Open Journal of Pediatrics
Vol.06 No.01(2016), Article ID:64767,8 pages

Epidemiology of Renal Failure in Children at the Pediatric University Hospital Charles De-Gaulle of Ouagadougou (Burkina Faso)

Coulibaly Gérard1*, Savadogo Hamidou2, Bakoné B. Evariste2, Karambiri Adama Roger1, Kouéta Fla2, Hien Kpienoba Manan1, Champion Gérard3, Lengani Adama1, Yé Diarra2

1Department of Nephrology and Hemodialysis, University Hospital Center Yalgado Ouedraogo, Ouagadougou, Burkina Faso

2Department of Medical Pediatrics, Pediatrics University Hospital Center Charles De-Gaulle, Ouagadougou, Burkina Faso

3Pediatrics Nephrology Service, Pediatrics Federation, CHU, Angers Cedex, France

Copyright © 2016 by authors and Scientific Research Publishing Inc.

This work is licensed under the Creative Commons Attribution International License (CC BY).

Received 20 February 2016; accepted 17 March 2016; published 21 March 2016


Objective: Renal failure (RF) is a serious condition that is still insufficiently evaluated in our context. We wanted to know its epidemiology at the Pediatrics University Hospital Center Charles De-Gaulle (PUHC-CDG) of Ouagadougou. Patients and Methods: We retrospectively studied all children aged from three to fifteen years old who were diagnosed with renal failure (RF) in the Department of Medical Pediatrics, from January 1, 2011 to December 31, 2013. RF was defined by a glomerular filtration rate (GFR) less than 80 mL/min/1.73m2, estimated by the formula of Pottel et al., which ignored the size that was rarely found in the medical records. The department constantly lacked pediatric blood pressure monitors or urinary strips. Results: In total, 119 cases of RF (3.3% of all admissions) were collected. They were about acute RFs (ARFs), chronic RFs (CRFs), and Unclassified RFs (URFs), respectively in 28.6%, 2.5% and 68.9% of cases. The overall average age of patients was 6.7 ± 3.4 years old. The average GFR was 35.2 ± 22.2 mL/min/1.73m2. The mechanism of ARF was presumed to be organic in 26 cases (76.5%). The most common presumed etiology was malaria (47.9%). Twelve patients (10.1%) died. Conclusion: RF was common at the PUHC-CDG but it was unclassified in over half of the cases. The diagnosis was based on the estimation of the GFR by Pottel et al.’s formula which was a good alternative to the Schwartz’s formula. The improvement of human and material resources would certainly help for a screening and characterization of RF at the PUHC-CDG.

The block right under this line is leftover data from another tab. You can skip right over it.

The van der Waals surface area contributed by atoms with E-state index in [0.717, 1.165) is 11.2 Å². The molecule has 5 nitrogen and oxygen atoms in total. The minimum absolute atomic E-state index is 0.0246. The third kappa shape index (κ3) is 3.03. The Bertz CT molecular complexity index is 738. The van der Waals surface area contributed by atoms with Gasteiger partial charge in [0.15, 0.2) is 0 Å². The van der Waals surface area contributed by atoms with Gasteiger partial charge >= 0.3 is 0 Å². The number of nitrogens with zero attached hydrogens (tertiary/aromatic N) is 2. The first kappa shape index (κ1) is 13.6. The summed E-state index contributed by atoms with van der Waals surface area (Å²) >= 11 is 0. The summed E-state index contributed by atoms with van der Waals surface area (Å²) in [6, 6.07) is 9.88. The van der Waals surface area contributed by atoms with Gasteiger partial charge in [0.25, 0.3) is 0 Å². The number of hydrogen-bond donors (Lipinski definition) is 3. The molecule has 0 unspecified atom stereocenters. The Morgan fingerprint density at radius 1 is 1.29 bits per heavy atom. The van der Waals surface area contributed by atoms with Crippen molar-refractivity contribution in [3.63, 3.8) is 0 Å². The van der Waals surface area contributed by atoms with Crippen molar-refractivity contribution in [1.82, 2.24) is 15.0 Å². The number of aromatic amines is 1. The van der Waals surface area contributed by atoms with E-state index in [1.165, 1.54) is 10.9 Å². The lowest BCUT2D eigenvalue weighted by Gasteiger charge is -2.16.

Burkina Faso, Epidemiology, Glomerular Filtration Rate, Pediatrics, Renal Failure

1. Introduction

The incidence of acute renal failure (ARF) in the general population is about 2000 to 3000 per million persons per year for mild and moderate ARF and 200 to 300 per million persons for ARF requiring renal replacement therapy [1] . Pediatric data on the epidemiology of ARF are rare; they vary depending on the country. Overall, the prevalence of ARF is growing all over the world [2] . The situation in tropical Africa seems to be more alarming. Indeed, some environmental factors (infectious, acute dehydration) and socio-cultural factors (traditional, over-the-counter products use) in this region of the world contribute to increasing the risk of ARF [3] . CRF, which may be a complication, is a major public health issue because of its increasing prevalence, severity and the high cost related to the treatment. In Burkina Faso, renal failure (RF) data are particularly rare in children. The hospital incidence of ARF was 19.6 cases per year [Kiendrebeogo; personal data] in the Department of Pediatrics of University Hospital Center Yalgado Ouedraogo in Ouagadougou, and a prevalence of 1.79% over six months was noted in the Department of Pediatrics of CHU-SS [Nebie; personal data]. RF cases are frequently treated at the Pediatric University Hospital Center Charles De-Gaulle (PUHC-CDG) despite difficulties related to the lack medical equipment and the absence of specialist in pediatric nephrology, among others. It is in such context that we conducted this study in order to know the epidemiology of RF in the Department of Pediatrics of the PUHC-CDG.

2. Patients and Methods

We conducted a retrospective study, over a period of three years, of medical records of in-patients from January 1, 2011 to December 31, 2013. It took place in the department of Pediatrics at the PUHC-CDG in Ouagadougou, Burkina Faso. In this department, which has no nephrologist, pediatric blood pressure monitors and urine test strips are not consistently available. These activities were disturbed for moments by repair works from 2011 to 2013. The paraclinic workup was done in another UHC or in a private health structure whenever it was not possible at the PUHC-CDG.

We included in the study all children between three and fifteen years during the study period, who were diagnosed with RF at the admission or during hospitalization. During the period covered by the study, there wasn’t a treatment protocol for renal failure. We retained the operational definitions below:

・ Renal failure (RF): glomerular filtration rate (GFR) less than 80 mL/min/1.73m2. GFR was estimated using the formula of Pottel et al. [4] :